Benny says: “What I have learnt is life outside of prison goes twice as fast as life inside prison…”

“There’s a lot of stress when you go out on town visits from prison, because there’s a massive build-up to it in anticipation, and it can be an anti-climax. You get your few hours and within a blink, it’s gone. There is a lot of stress for everyone who’s involved. It’s a medal, it’s a trophy. It’s something you don’t expect when you go to prison, and it’s something you’ve got to work towards. In fact, when you get them, there’s nothing else left to work towards. You’re at the top and that can have its own problems… This is why they try to structure it that you get two days and then three days… The only thing for me is that it gives me something to look forward to, but I’m at the top of the tree, I’m here…

It is a preparation for release, isn’t it? If you’re going home on a ROTL (Release on Temporary Licence) and if you’ve got family and children, it’s for them to get used to you coming home again. A lot of relationships breakup in prison, but a lot breakup when the guys get out of prison because the women are used to being independent. The town visits are supposed to be so you’ve got time to get customised to job centres and shops and just how the world is ticking. That’s what it’s supposed to be for. Does it work? I think it helps. Any outside contact has got to be a good thing. When you analyse it deeper, yes, there is a depressing time. When you come back to prison it’s very depressing. Is it better to never have them and just do your sentence? I don’t know, it’s difficult, but I’ve had them and I enjoy them. Some people might not enjoy them. I’ve got no money issues when I go on a ROTL.. I can have my dinner. I can get picked up from the prison. I can go and buy a little something if I want, but there might be prisoners that’s got no money, no transport and it’s difficult for them…

What I have learnt is life outside of prison goes twice as fast as life inside prison. So, people outside of prison do move on quicker than you have. You’re still stuck in the day you went to prison. So, if you go home and something’s changed, the furniture, jobs, attitude, people change and things change. You haven’t. ROTLs in that respect are a good thing because you can change a little bit with ROTLs. It gives you more time to adjust to it… Time goes quick when you work out here. The clock in prison doesn’t move…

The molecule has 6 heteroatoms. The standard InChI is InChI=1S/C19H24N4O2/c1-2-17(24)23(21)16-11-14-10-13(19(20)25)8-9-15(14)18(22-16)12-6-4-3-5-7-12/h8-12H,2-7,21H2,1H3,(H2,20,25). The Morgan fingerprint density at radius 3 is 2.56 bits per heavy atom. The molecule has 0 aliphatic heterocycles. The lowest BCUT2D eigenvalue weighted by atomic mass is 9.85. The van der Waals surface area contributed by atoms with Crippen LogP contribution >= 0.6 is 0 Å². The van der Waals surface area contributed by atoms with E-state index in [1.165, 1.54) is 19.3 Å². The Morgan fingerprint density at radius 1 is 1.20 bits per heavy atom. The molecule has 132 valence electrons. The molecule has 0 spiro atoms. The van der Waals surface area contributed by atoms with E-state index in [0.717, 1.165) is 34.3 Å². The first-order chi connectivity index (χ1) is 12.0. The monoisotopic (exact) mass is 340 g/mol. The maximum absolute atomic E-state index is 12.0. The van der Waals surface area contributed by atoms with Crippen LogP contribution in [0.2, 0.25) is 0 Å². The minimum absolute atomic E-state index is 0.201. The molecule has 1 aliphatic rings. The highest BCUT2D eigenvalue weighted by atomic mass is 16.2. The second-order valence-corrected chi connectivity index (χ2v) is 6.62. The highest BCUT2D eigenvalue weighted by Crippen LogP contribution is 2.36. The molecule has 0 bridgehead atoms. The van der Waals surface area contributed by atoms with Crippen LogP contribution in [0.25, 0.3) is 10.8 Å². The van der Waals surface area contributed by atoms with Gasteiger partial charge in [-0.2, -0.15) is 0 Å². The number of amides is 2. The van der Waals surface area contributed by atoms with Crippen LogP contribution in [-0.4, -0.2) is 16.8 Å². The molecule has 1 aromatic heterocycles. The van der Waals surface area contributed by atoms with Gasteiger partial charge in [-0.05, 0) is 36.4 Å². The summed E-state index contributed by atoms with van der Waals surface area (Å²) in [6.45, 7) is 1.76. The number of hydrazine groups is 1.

I’m going to come through it. You hear people say that they’re institutionalised. What do you think the definition of institutionalised is? Do you know how long the powers that be, the psychologists, think that it takes to become institutionalised? How long would you think? It’s four months. They reckon you can become institutionalised after four months. It’s quite scary. I don’t know how long to come out of it the other side, perhaps never…

What have I been doing for the last three months? I’ve been here. I’ve been snowed-in for two days. We had a week off for Easter. That was great, I was in prison. We’ve had a few gaps and breaks from coming out. We’re just doing the same stuff, Groundhog Day, same stuff … not out here. Out here’s been fine. Out here we’ve been getting ready for the summer, getting ready with sowing, ready for planting. I’ve done the picking in the summer. I’ve seen it at its best. We’ve got a lot of work to do… This place has changed me. LandWorks has changed me…”

One thought on “Benny says: “What I have learnt is life outside of prison goes twice as fast as life inside prison…”

  1. A really insightful piece Benny. Gave me something to think about. The emotions and feelings you describe sound very stressful when you accept the challenge of LandWorks, and must be very difficult to deal with. I guess that in a month’s tim3e you can be considered as institutionalised at Landworks! Soon after, you will have to move on again, to a new journey – but i’m guessing you will come through it after the great support you have earned there :).


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